Ok, you will find some pretty cool nuggets in here. But there is a bigger story being told.

It’s a book about how businesses need to face up to the way consumers embrace social media.

(Hang on for your chance to win a FREE copy. It’s coming.)

It doesn’t matter if you’re a monolithic multinational or a puny sole-proprietor, your customers’ use of social media, to evaluate your business offering and share their opinion of it to whomever they are socially connected with, carries the same risk and reward. The consumer – not the businesses – have levelled the playing field.

The Now Revolution is a step-by-step guide to help your business adapt to this reality,

The book is broken down into 7 major sections, but you could further reduce those to 3 key areas of change: Get faster, be smarter and become more social.

This requirement for change will permeate every aspect of your organization and what The Now Revolution does so well is to direct you where to look internally in order to make those shifts. All in less than 200 pages! That’s killer.

(Still waiting to find out how to win a FREE copy? Stay with me.)

Copeland brought Jay Baer to Victoria last November to help with growth in our social offering. I have to admit I was expecting the book to be something of a rehash of his advice over the day and a half he was with us. But that’s not The Now Revolution. It has its own agenda.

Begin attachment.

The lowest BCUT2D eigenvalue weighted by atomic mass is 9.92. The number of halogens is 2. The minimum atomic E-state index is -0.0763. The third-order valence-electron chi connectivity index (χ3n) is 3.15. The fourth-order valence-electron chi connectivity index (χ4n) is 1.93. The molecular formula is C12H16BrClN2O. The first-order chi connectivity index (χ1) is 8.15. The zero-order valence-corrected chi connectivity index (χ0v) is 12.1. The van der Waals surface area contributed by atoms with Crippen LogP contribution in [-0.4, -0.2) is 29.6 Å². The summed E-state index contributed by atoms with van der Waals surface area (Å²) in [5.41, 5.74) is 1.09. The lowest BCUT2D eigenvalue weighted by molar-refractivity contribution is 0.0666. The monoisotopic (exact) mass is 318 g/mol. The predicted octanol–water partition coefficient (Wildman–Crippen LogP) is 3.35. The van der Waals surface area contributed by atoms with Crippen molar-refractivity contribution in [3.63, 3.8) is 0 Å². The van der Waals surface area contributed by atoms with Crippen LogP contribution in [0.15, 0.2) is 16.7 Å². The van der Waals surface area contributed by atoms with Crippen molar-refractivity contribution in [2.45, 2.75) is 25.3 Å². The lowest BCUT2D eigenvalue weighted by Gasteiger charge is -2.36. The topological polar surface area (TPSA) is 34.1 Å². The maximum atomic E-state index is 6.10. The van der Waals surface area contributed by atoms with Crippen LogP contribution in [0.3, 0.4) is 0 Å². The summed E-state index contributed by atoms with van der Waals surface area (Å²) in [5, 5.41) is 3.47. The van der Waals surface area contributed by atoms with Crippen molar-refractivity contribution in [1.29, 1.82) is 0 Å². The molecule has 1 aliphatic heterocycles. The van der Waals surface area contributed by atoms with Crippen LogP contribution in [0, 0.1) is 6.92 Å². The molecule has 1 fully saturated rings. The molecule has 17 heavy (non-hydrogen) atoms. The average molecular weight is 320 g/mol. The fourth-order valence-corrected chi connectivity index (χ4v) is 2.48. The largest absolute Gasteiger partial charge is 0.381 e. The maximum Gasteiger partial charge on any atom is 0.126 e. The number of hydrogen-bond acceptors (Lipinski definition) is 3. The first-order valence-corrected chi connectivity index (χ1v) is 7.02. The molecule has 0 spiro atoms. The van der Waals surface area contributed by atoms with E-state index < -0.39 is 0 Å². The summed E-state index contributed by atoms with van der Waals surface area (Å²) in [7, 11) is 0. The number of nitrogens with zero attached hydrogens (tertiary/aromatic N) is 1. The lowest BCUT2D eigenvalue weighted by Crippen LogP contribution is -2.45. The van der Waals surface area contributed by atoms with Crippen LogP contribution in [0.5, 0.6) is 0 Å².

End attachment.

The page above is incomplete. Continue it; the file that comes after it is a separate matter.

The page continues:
Looking for some guidance about how to make money through Social Media? Look somewhere else.

Ready to become a change manager within your organization and steer your company to take advantage of the New Consumer?

The Now Revolution is your book.

WANT TO WIN A FREE COPY? 

Of course you do! Simply go to the Copeland website and hunt around for Jay Baer’s head in our work. It’s hidden in there somewhere but you are going to have to look for it. Clicking on it will automatically generate a tweet to us. We’ll toss your entry into a cyber hat and announce the winner at 5pm today.

UPDATE: The book was won by Louisa @AlgomaFallFest in Sault Ste Marie, Ontario. Thanks to everyone who entered and hunted for Jay’s head!

Texting creates emotional art

24 Apr

I discovered this ingenious art installation created for Museo Nacional de Antropologica in Mexico City.

It’s like a giant lite-brite; a 45-foot cylindrical steel tower with small, resin-based Tlaloc figurines attached to it. (Tlaloc is the ancient Aztec god of rain). Inside each figurine is a multi-coloured LED.

Here’s where mobile technology takes over.

Passers-by are encouraged to text to a certain number and indicate their current emotion, either:  Love, happy, mad, sad etc. Each emotion is represented by a colour. Love = red, happy = green, mad = blue and so on.

As the texts are received, a program groups the emotions in the order they are received and lights a figurine.

In essence, the installation becomes a barometer of the mood of the public at any given time.

(Images from Behance Network)

Google delivers an email game-changer

1 Apr

This may be your introduction to Gmail Motion, the latest technological breakthrough from Google that will change forever the way we compose and send email.

Using advanced motion tracking techniques common to the film industry, and capitalizing on the popularity of game systems like Wii, Google has been able to develop a comprehensive language of signals and motions read by your computer’s camera that replace outdated keyboard and mouse functions.

Gmail Motion evens utilizes an algorithm that can determine such things as exclamation and question marks by the look on your face.

I was skeptical at first but when I saw this intro video I was blown away.

Copeland is working to switch our internal email system over to Gmail Motion, which will allow us to compose more efficiently and keep fit at the same time.